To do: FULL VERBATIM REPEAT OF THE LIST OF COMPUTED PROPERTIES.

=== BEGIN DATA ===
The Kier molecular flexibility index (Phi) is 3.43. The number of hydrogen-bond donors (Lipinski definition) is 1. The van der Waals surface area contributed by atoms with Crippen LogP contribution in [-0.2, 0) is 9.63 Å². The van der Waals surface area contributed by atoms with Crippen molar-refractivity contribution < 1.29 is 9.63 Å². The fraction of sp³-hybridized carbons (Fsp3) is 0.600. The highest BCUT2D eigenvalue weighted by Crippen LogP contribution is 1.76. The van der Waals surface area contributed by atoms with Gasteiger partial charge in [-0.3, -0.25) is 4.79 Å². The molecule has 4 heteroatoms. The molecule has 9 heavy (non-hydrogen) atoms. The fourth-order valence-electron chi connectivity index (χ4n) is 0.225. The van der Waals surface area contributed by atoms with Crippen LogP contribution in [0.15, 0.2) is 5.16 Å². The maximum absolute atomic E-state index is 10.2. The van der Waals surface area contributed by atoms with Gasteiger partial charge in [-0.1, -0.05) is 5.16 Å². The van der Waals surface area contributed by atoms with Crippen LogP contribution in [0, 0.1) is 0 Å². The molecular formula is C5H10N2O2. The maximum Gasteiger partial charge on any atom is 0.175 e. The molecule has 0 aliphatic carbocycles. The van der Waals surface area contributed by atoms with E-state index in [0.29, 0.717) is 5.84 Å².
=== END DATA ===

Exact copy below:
The Kier molecular flexibility index (Phi) is 3.43. The number of hydrogen-bond donors (Lipinski definition) is 1. The van der Waals surface area contributed by atoms with Crippen LogP contribution in [-0.2, 0) is 9.63 Å². The van der Waals surface area contributed by atoms with Crippen molar-refractivity contribution < 1.29 is 9.63 Å². The fraction of sp³-hybridized carbons (Fsp3) is 0.600. The highest BCUT2D eigenvalue weighted by Crippen LogP contribution is 1.76. The van der Waals surface area contributed by atoms with Gasteiger partial charge in [-0.3, -0.25) is 4.79 Å². The molecule has 4 heteroatoms. The molecule has 9 heavy (non-hydrogen) atoms. The fourth-order valence-electron chi connectivity index (χ4n) is 0.225. The van der Waals surface area contributed by atoms with Crippen LogP contribution in [0.15, 0.2) is 5.16 Å². The maximum absolute atomic E-state index is 10.2. The van der Waals surface area contributed by atoms with Gasteiger partial charge in [-0.1, -0.05) is 5.16 Å². The van der Waals surface area contributed by atoms with Crippen LogP contribution in [0, 0.1) is 0 Å². The molecular formula is C5H10N2O2. The maximum Gasteiger partial charge on any atom is 0.175 e. The molecule has 0 aliphatic carbocycles. The van der Waals surface area contributed by atoms with E-state index in [0.29, 0.717) is 5.84 Å².